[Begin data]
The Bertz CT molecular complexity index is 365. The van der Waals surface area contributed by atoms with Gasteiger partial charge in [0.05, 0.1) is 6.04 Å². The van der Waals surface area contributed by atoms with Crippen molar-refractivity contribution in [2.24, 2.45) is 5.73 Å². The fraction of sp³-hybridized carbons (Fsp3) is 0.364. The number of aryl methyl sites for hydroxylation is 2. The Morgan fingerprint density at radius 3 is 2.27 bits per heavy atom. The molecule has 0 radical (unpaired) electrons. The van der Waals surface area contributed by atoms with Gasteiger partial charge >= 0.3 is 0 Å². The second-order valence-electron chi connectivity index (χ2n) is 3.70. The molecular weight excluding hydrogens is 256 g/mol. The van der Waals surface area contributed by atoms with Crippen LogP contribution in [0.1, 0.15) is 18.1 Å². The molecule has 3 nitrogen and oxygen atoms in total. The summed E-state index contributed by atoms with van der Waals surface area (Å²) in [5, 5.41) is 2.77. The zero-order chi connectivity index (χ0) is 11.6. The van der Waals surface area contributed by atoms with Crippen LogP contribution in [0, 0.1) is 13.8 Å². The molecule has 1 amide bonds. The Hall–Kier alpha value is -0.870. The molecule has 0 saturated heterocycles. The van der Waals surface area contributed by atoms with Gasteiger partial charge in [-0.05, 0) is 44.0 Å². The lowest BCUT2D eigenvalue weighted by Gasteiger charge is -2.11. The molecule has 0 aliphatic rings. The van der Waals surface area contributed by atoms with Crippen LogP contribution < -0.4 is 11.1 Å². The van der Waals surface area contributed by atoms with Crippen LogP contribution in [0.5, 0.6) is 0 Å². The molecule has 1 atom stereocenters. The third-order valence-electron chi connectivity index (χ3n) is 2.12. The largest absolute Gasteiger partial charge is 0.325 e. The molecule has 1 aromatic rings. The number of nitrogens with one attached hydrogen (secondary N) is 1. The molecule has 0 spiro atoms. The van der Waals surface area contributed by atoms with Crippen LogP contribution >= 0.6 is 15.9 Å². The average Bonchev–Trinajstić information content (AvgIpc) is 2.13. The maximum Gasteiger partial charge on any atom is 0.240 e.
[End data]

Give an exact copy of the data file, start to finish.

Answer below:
The Bertz CT molecular complexity index is 365. The van der Waals surface area contributed by atoms with Gasteiger partial charge in [0.05, 0.1) is 6.04 Å². The van der Waals surface area contributed by atoms with Crippen molar-refractivity contribution in [2.24, 2.45) is 5.73 Å². The fraction of sp³-hybridized carbons (Fsp3) is 0.364. The number of aryl methyl sites for hydroxylation is 2. The Morgan fingerprint density at radius 3 is 2.27 bits per heavy atom. The molecule has 0 radical (unpaired) electrons. The van der Waals surface area contributed by atoms with Gasteiger partial charge >= 0.3 is 0 Å². The second-order valence-electron chi connectivity index (χ2n) is 3.70. The molecular weight excluding hydrogens is 256 g/mol. The van der Waals surface area contributed by atoms with Crippen LogP contribution in [0.1, 0.15) is 18.1 Å². The molecule has 3 nitrogen and oxygen atoms in total. The summed E-state index contributed by atoms with van der Waals surface area (Å²) in [5, 5.41) is 2.77. The zero-order chi connectivity index (χ0) is 11.6. The van der Waals surface area contributed by atoms with Crippen LogP contribution in [0, 0.1) is 13.8 Å². The molecule has 1 amide bonds. The Hall–Kier alpha value is -0.870. The molecule has 0 saturated heterocycles. The van der Waals surface area contributed by atoms with Gasteiger partial charge in [-0.05, 0) is 44.0 Å². The lowest BCUT2D eigenvalue weighted by Gasteiger charge is -2.11. The molecule has 0 aliphatic rings. The van der Waals surface area contributed by atoms with Crippen LogP contribution < -0.4 is 11.1 Å². The van der Waals surface area contributed by atoms with Crippen LogP contribution in [0.5, 0.6) is 0 Å². The molecule has 1 atom stereocenters. The third-order valence-electron chi connectivity index (χ3n) is 2.12. The largest absolute Gasteiger partial charge is 0.325 e. The molecule has 1 aromatic rings. The number of nitrogens with one attached hydrogen (secondary N) is 1. The molecule has 0 spiro atoms. The van der Waals surface area contributed by atoms with Crippen LogP contribution >= 0.6 is 15.9 Å². The average Bonchev–Trinajstić information content (AvgIpc) is 2.13. The maximum Gasteiger partial charge on any atom is 0.240 e.